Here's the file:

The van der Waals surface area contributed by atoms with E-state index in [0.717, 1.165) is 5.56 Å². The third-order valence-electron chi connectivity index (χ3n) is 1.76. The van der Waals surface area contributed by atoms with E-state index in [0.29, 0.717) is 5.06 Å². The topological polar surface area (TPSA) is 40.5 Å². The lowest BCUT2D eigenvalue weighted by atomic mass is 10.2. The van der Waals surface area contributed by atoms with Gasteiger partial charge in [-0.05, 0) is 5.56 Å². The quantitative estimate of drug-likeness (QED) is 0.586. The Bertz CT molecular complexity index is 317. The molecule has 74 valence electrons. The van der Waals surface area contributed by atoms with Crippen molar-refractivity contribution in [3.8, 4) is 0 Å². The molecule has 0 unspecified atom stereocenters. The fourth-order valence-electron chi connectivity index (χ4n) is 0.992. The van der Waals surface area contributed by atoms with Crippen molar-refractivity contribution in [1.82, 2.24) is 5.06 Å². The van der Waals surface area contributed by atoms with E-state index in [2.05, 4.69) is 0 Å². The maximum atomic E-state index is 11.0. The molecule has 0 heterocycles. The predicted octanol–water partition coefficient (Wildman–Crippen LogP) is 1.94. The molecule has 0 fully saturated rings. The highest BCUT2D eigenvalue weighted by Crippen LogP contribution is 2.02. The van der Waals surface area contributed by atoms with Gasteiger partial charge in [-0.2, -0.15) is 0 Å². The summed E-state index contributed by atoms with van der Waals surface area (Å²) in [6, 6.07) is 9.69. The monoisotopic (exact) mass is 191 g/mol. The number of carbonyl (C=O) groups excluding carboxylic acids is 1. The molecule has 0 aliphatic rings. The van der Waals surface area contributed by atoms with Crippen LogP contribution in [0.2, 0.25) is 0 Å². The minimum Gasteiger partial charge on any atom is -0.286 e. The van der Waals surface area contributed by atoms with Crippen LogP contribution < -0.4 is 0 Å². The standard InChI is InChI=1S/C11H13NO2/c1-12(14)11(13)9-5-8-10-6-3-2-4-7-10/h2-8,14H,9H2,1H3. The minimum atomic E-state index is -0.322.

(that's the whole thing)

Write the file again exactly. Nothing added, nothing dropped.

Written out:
The van der Waals surface area contributed by atoms with E-state index in [0.717, 1.165) is 5.56 Å². The third-order valence-electron chi connectivity index (χ3n) is 1.76. The van der Waals surface area contributed by atoms with E-state index in [0.29, 0.717) is 5.06 Å². The topological polar surface area (TPSA) is 40.5 Å². The lowest BCUT2D eigenvalue weighted by atomic mass is 10.2. The van der Waals surface area contributed by atoms with Gasteiger partial charge in [-0.05, 0) is 5.56 Å². The quantitative estimate of drug-likeness (QED) is 0.586. The Bertz CT molecular complexity index is 317. The molecule has 74 valence electrons. The van der Waals surface area contributed by atoms with Crippen molar-refractivity contribution in [3.8, 4) is 0 Å². The molecule has 0 unspecified atom stereocenters. The fourth-order valence-electron chi connectivity index (χ4n) is 0.992. The van der Waals surface area contributed by atoms with Crippen molar-refractivity contribution in [1.82, 2.24) is 5.06 Å². The van der Waals surface area contributed by atoms with E-state index in [2.05, 4.69) is 0 Å². The maximum atomic E-state index is 11.0. The molecule has 0 heterocycles. The predicted octanol–water partition coefficient (Wildman–Crippen LogP) is 1.94. The molecule has 0 fully saturated rings. The highest BCUT2D eigenvalue weighted by Crippen LogP contribution is 2.02. The van der Waals surface area contributed by atoms with Gasteiger partial charge in [-0.2, -0.15) is 0 Å². The summed E-state index contributed by atoms with van der Waals surface area (Å²) in [6, 6.07) is 9.69. The monoisotopic (exact) mass is 191 g/mol. The number of carbonyl (C=O) groups excluding carboxylic acids is 1. The molecule has 0 aliphatic rings. The van der Waals surface area contributed by atoms with Crippen LogP contribution in [0.2, 0.25) is 0 Å². The minimum Gasteiger partial charge on any atom is -0.286 e. The van der Waals surface area contributed by atoms with Crippen LogP contribution < -0.4 is 0 Å². The standard InChI is InChI=1S/C11H13NO2/c1-12(14)11(13)9-5-8-10-6-3-2-4-7-10/h2-8,14H,9H2,1H3. The minimum atomic E-state index is -0.322.